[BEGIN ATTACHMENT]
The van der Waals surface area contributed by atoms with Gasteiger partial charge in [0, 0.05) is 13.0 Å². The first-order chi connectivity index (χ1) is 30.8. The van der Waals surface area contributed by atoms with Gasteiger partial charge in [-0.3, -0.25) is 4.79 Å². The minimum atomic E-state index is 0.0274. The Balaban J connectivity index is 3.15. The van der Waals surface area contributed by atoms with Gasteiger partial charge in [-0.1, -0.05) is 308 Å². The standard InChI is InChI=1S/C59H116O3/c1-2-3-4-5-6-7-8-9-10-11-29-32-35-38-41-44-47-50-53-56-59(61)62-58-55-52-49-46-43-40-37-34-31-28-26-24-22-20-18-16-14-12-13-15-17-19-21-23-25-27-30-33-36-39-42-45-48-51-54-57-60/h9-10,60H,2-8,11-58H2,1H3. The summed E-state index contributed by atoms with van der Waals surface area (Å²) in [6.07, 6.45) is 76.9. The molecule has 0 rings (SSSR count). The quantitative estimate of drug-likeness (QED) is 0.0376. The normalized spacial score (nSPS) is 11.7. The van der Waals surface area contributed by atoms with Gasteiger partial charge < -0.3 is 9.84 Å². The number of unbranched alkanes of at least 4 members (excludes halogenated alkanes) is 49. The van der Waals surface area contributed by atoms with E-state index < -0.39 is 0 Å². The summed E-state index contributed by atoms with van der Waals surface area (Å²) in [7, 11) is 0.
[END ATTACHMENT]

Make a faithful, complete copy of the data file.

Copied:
The van der Waals surface area contributed by atoms with Gasteiger partial charge in [0, 0.05) is 13.0 Å². The first-order chi connectivity index (χ1) is 30.8. The van der Waals surface area contributed by atoms with Gasteiger partial charge in [-0.3, -0.25) is 4.79 Å². The minimum atomic E-state index is 0.0274. The Balaban J connectivity index is 3.15. The van der Waals surface area contributed by atoms with Gasteiger partial charge in [-0.1, -0.05) is 308 Å². The standard InChI is InChI=1S/C59H116O3/c1-2-3-4-5-6-7-8-9-10-11-29-32-35-38-41-44-47-50-53-56-59(61)62-58-55-52-49-46-43-40-37-34-31-28-26-24-22-20-18-16-14-12-13-15-17-19-21-23-25-27-30-33-36-39-42-45-48-51-54-57-60/h9-10,60H,2-8,11-58H2,1H3. The summed E-state index contributed by atoms with van der Waals surface area (Å²) in [6.07, 6.45) is 76.9. The molecule has 0 rings (SSSR count). The quantitative estimate of drug-likeness (QED) is 0.0376. The normalized spacial score (nSPS) is 11.7. The van der Waals surface area contributed by atoms with Gasteiger partial charge < -0.3 is 9.84 Å². The number of unbranched alkanes of at least 4 members (excludes halogenated alkanes) is 49. The van der Waals surface area contributed by atoms with E-state index < -0.39 is 0 Å². The summed E-state index contributed by atoms with van der Waals surface area (Å²) in [7, 11) is 0.